And what’s the  best part about this pesto? It is, in fact, made of a leaf that would otherwise become byproduct in your garden- the edible leaves of the nasturtium flower. The main nutritional components found in nasturtium are glucosinolates, mustard oil, flavonoids, carotenoids and vitamin C.

There are a few recipes for this pesto out there, but this one is 100% vegan and raw, for added nutritional value and plant-powered nuance. So, if you feel like having some pesto, but don’t have any basil around, just run out to your back yard and grab some nasturtiums, and go to town!

vegan cashew nasturtium pesto

2 cups of nasturtium leaves (about 30 leaves of varying sizes)
About 20 nasturtium flowers
NOTE: Try to pick the stems with the leaves, and reserve them as an optional ingredient
1/2 cup raw cashews
4 cloves garlic, peeled and roughly sliced
1/2 cup extra virgin olive oil Read More


13 Bean Soup Satisfaction

13 bean soup

The chard in the food garden is making gigantic leaves right now. They are so big I am tempted to preserve them and use them as shoe leather, or a hand fan, or something practical. Since those wild ideas are probably ultimately not as practical as one would hope, I opted to put together this 13 bean soup, and just enjoy the chard in its glorious, minimally processed form. That’s actually my favorite way to enjoy nutrient dense greens! My partner Ricky bought a bag of 13 bean soup mix a while ago, and has been nudging me to make soup out of it. So here is one more hearty soup to get into your belly before the seasons completely change over. Or enjoy it all spring and summer using a variety of different seasonal greens and fresh vegetables. The key is to put the greens in at the end, so they are super fresh, vibrantly colored and retain as much of their living nutrition as possible.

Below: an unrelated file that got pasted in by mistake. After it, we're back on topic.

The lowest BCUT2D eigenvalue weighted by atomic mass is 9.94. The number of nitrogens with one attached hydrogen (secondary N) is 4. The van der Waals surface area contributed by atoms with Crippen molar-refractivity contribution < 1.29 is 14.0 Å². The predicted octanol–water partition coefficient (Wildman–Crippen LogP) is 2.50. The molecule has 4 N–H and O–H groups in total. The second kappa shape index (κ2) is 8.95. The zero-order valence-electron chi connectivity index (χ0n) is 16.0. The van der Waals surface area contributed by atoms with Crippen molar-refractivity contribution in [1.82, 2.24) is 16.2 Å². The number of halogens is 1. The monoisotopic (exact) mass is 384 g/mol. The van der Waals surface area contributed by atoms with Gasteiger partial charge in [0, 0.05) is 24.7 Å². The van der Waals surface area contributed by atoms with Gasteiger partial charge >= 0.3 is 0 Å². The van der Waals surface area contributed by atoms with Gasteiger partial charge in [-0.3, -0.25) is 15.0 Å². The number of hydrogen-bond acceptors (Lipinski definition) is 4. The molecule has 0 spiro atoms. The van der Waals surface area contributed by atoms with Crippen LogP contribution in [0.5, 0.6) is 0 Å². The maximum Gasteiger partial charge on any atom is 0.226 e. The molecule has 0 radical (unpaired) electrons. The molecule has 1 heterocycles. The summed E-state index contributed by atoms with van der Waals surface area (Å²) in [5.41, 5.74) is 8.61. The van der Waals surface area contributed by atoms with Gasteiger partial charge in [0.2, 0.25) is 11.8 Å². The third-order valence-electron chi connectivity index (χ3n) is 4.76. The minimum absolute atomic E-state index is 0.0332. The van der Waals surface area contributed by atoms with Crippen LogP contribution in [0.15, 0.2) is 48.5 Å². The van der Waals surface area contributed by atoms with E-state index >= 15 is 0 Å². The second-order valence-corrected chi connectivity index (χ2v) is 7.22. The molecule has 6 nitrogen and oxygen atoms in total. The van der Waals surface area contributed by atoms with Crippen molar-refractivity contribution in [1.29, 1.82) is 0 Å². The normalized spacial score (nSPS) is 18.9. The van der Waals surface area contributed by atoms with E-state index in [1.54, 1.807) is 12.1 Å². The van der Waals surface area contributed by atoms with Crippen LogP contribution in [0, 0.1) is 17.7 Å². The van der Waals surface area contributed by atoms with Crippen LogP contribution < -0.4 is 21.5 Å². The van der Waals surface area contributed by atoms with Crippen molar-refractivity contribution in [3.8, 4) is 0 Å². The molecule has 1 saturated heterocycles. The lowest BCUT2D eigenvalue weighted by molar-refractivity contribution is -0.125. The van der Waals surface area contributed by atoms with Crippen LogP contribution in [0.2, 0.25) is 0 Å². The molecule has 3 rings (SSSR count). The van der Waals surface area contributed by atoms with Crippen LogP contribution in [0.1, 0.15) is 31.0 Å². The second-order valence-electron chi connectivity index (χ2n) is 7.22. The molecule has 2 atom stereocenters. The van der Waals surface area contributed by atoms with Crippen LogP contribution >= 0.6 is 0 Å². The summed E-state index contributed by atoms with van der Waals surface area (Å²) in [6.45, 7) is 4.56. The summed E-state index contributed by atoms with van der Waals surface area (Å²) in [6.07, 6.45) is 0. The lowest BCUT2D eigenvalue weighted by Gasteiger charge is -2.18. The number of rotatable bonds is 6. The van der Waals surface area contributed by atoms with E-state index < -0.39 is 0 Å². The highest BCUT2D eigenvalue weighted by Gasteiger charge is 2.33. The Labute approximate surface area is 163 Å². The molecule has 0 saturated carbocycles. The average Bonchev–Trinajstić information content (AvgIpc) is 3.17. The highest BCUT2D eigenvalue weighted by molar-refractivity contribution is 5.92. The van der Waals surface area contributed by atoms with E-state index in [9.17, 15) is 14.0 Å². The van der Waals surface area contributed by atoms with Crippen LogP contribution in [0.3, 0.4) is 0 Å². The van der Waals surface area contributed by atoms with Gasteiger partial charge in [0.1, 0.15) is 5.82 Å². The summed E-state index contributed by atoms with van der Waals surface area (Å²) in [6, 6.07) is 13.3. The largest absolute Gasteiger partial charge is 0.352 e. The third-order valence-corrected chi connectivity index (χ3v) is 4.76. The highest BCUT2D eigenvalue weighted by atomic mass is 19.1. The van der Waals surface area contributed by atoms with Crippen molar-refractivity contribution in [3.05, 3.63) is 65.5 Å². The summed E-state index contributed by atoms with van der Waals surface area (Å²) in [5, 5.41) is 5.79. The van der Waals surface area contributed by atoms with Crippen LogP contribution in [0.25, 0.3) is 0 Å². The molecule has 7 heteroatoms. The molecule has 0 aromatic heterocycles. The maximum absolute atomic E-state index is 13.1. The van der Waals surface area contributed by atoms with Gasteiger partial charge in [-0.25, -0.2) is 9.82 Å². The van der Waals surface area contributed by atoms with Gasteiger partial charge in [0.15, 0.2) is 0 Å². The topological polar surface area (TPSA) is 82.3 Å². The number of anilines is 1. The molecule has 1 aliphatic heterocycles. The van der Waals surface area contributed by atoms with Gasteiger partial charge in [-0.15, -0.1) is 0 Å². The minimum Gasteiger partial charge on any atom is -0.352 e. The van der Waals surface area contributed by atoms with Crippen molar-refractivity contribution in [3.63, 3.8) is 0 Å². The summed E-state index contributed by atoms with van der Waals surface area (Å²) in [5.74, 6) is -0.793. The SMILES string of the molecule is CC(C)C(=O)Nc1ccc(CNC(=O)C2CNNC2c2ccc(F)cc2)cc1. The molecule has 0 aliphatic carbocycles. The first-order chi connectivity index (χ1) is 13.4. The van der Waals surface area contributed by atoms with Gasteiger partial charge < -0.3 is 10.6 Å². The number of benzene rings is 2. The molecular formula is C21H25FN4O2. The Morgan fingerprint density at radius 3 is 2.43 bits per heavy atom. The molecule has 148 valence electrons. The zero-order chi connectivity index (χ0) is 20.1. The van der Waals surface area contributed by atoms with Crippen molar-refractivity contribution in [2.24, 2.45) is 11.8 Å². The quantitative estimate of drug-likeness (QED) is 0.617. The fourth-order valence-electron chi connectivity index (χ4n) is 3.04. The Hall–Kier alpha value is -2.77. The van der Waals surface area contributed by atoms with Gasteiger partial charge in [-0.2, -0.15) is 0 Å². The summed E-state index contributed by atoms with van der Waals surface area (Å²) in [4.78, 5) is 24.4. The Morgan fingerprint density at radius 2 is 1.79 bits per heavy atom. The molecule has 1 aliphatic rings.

13 bean soup with garden chard

2 cups Bob’s Red Mill 13 Bean Soup Mix
2 1/2 quarts vegetable or chicken broth
1 onion, coarsely diced
2 large carrots, cut into hearty slices
2 stalks celery, cut into hearty slices
2 cloves garlic, chopped
10 oz. crimini or conventional white mushrooms, left whole, or cut in half if they are large
Fresh Thyme
Fresh Sage Read More


Stuffed Portobello Mushroom for Veggie Lovers

stuffed portobello mushroom

I like to work a little tofu into my diet here and there. This tofu stuffed portobello mushroom usually hits the spot. If you stick to natural, more traditional, and unprocessed forms of soy you can alleviate most health concerns around soy. The commercialization of soy has managed to turn soy into a “Frankenfood” monster by using GMO soy and creating so many products from refined soy. Therefore, my personal policy about soy is to use a whole food approach and common sense, backed up by this article from Dr. Mark Hyman, MD. Keep your soy products organic, natural, fermented, sprouted if possible, and in a more traditional form.

This recipe uses two such traditional forms of soy: organic tofu and organic miso paste. I love combining miso, mushrooms, any chance I get. These flavors love being together! This makes a great, simple entree. You can enjoy it right away or as a protein-rich salad topper for a lunch or brunch. The stuffing is somewhat similar to a tofu scramble, with a little more depth from the other ingredients.

miso-tofu stuffed portobello mushroom dynamite

10 ounces of organic, sprouted tofu (I use firm so it retains some of it’s chunky texture in the stuffing, but you can use soft as well)
3 tbsp. miso (I love Korean miso, much more pungent with chunks of soybean still intact)
2 tbsp. Emil’s Vegan Mayonnaise or Veganaise (if not going strictly vegan, try this avocado mayo)
1 tsp. granulated garlic or garlic powder, or 2 tsp. minced fresh garlic
1 tbsp. nutritional yeast
2 portobello mushroom caps without the stems
4 cups fresh baby spinach, uncooked Read More


It’s a Radish Wrap